DNA Found in 5,700-Year-Old Chewing Gum Helps Recreate Image of Stone Age Woman

Cropped version of artist's rendition of Lola, the Stone Age woman whose portrait was constructed through DNA stored in birch pitch.
Based on DNA evidence, she would have looked similar to this.
Artistic reconstruction of the person behind the ancient gum, whom researchers have dubbed Lola. Tom Björklund

Researchers at the University of Copenhagen have extracted a complete human genome from a chewed piece of birch pitch from the Stone Age.

A team of archaeologists found this form of "chewing gum" during an excavation on Lolland, an island in Denmark. The DNA within it has lasted more than 5,700 years, and researchers are calling it an untapped source of ancient DNA.

This is the first time an entire ancient human genome has been extracted from anything other than bones. The research results were recently published in Nature Communications.

"It is amazing to have gotten a complete ancient human genome from anything other than bone," said Hannes Schroeder, associate professor at the Globe Institute, University of Copenhagen, who led the research. "What is more, we also retrieved DNA from oral microbes and several important human pathogens, which makes this a very valuable source of ancient DNA, especially for time periods where we have no human remains."

Helped recreate image of Lola
Piece of birch pitch from Syltholm, southern Denmark. Theis Jensen

Based on the genome, researchers determined that the "gum chewer" was a female with dark skin, dark hair and blue eyes.

They nicknamed her "Lola" and could tell she was closely related to hunter-gatherers from the mainland Europe rather than those who lived in central Scandinavia.

The discovery of the birch pitch occurred at an excavation in Syltholm, carried out by the Museum Lolland-Falster in relation to the construction of the Fehmarn tunnel.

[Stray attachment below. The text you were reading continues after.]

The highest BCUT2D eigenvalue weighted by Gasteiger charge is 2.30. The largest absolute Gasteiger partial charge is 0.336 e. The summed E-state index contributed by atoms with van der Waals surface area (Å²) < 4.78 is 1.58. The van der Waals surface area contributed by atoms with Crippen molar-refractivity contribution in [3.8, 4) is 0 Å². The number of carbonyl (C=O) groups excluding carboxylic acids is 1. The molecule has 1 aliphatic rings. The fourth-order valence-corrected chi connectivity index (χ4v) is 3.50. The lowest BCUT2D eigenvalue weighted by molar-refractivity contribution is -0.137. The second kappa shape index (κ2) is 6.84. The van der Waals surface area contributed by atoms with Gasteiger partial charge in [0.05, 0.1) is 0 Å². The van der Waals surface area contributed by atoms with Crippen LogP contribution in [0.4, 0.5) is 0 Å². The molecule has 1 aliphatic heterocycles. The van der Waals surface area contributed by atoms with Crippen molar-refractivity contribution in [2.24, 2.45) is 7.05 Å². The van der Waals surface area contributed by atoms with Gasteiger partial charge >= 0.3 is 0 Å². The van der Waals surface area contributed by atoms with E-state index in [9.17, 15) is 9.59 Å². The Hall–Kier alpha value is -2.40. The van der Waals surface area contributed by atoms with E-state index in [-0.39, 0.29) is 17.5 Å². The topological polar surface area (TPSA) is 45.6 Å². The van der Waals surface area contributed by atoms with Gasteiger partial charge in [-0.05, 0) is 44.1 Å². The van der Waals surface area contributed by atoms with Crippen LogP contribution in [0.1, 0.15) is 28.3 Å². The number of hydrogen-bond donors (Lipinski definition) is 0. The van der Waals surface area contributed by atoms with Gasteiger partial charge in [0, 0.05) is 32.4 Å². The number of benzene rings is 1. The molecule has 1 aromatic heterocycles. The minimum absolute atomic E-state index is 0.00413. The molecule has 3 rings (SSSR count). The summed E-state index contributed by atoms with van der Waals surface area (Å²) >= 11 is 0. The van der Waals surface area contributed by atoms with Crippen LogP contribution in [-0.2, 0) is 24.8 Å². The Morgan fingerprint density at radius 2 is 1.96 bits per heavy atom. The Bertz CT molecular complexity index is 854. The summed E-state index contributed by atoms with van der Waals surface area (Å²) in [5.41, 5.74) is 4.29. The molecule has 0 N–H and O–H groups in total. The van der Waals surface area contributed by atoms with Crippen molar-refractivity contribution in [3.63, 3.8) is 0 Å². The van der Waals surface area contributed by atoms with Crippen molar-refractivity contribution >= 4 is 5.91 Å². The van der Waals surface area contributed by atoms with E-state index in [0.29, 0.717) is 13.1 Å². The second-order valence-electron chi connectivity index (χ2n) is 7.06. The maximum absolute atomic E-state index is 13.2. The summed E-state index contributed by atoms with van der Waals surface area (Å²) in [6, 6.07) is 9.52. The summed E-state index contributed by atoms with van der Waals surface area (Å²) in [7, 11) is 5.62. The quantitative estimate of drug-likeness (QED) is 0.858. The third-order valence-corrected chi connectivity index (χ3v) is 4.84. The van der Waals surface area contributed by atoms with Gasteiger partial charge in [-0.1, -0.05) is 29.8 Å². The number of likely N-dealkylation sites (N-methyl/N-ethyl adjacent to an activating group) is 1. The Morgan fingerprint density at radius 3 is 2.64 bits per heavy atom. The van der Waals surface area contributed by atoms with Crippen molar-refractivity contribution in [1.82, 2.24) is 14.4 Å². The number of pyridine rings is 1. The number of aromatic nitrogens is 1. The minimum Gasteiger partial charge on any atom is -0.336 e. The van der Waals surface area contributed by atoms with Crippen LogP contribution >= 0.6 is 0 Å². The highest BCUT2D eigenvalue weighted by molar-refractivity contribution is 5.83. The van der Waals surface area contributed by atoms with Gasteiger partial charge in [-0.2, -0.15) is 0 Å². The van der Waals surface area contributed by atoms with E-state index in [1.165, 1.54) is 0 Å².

"Syltholm is completely unique. Almost everything is sealed in mud, which means that the preservation of organic remains is absolutely phenomenal," said Theis Jensen, who worked on the study and participated in the excavations. He is doing postdoctoral research at the Globe Institute. "It is the biggest Stone Age site in Denmark and the archaeological finds suggest that the people who occupied the site were heavily exploiting wild resources well into the Neolithic, which is the period when farming and domesticated animals were first introduced into southern Scandinavia."

Results from the DNA showed that Lola was likely consuming plants and animals like hazelnut and duck as part of her normal diet.

In the Stone Age, birch pitch was not only used as chewing gum, but also as an all-purpose glue for hafting stone tools, according to the research. It may have even been used to relieve toothaches.

In addition, the researchers were able to extract bacteria from the DNA, which included many commensal species and opportunistic pathogens.

They even found remnants of the Epstein-Barr virus, which is known to cause infectious mononucleosis or glandular fever.

"It can help us understand how pathogens have evolved and spread over time, and what makes them particularly virulent in a given environment," said Schroeder. " At the same time, it may help predict how a pathogen will behave in the future, and how it might be contained or eradicated."